<![CDATA[RoseTunes - Music]]>Mon, 29 Feb 2016 14:27:06 -0800Weebly<![CDATA[Blackstar Review ~ Farewell Bowie]]>Mon, 18 Jan 2016 06:10:55 GMThttp://rosetunes.weebly.com/music/blackstar-review-farewell-bowieRIP Bowie
​David Bowie passed away from cancer two days after his 69th birthday and release of the album Blackstar. As I write this, I am still have a hole in my chest because our Starman has gone back to space. He was my favorite artist because he was a genius at creating versatile music and style for over 5 decades, and he was truly an amazing person for not only his creativity, but also for inspiring people to be themselves no matter how different they might be. I had to pause writing my review for the album because of the terribly shocking news, and I have some slightly different views and understandings of the album than before his passing.
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David Bowie's 25th album Blackstar

The Review

Bowie opens up his seven track album with the long song "Blackstar" and immediately we begin to wonder what is a "Blackstar?" Never does he truly answer what a Blackstar is, he only repeatedly claims that he is a Blackstar and not titles such as a "white star" or a "porn star". The cultish song is very abstract and so is the rest of the album, and it's all dark from the lyrics to the noir music. He brings attention to  depressing subjects such as loving a woman and experiencing the heartbreak of her death only to find out that she had cheated on him in "Sue (Or in a Season of Crime)". Also he basically bashes the fame and glorious lifestyle he lives on "Dollar Days". Nothing sounds like a generic pop song that Bowie might write just to get sales like he has done with some, but the album is rather blended beautifully.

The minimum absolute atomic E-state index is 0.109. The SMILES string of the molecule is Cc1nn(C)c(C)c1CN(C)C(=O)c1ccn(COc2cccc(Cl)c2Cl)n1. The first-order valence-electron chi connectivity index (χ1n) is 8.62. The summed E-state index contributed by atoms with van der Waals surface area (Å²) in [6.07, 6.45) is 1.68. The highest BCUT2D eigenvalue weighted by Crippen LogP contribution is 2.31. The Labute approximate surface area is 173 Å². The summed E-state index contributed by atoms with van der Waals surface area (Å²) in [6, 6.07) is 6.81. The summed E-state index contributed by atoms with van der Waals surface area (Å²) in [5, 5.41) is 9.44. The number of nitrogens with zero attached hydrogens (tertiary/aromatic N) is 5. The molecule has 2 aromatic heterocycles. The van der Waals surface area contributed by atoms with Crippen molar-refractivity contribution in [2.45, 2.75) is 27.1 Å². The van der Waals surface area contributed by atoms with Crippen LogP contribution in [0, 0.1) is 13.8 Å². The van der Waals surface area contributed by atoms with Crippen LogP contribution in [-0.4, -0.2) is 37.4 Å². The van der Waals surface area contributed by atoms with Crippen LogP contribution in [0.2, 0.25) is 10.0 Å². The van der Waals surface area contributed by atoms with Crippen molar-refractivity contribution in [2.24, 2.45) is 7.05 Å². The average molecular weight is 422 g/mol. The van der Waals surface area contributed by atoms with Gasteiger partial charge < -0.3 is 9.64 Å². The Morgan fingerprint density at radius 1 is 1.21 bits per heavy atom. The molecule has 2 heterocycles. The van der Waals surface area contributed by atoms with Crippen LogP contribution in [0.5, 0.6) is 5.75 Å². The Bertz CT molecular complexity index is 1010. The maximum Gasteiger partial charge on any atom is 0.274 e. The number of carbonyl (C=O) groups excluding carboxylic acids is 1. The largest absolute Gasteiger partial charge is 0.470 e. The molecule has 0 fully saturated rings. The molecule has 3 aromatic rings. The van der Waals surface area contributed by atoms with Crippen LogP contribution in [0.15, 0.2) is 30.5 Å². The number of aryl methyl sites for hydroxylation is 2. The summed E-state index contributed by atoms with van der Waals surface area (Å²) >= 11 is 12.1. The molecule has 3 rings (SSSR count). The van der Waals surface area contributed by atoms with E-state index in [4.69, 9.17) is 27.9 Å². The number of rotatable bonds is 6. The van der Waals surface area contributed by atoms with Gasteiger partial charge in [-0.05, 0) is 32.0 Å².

The public had no idea about David's battle with cancer and had no idea that this was going to be a goodbye album (he planned to make one more in a few months) which makes his final song "I Can't Give Everything Away" a beautiful epitaph. Compared to his mysterious songs like "Lazarus" and "Blackstar" (which also have complex music videos), it is a light song filled with hope for Bowie fans. The first two days it was released, it meant to me that despite his growing old and the hardships that come with fame, he was going to continue to make music because music is his life. Quite literally that is what happened, but the meaning that even though he was a dying man, he would continue to do what he loved was added and that is something to awe over.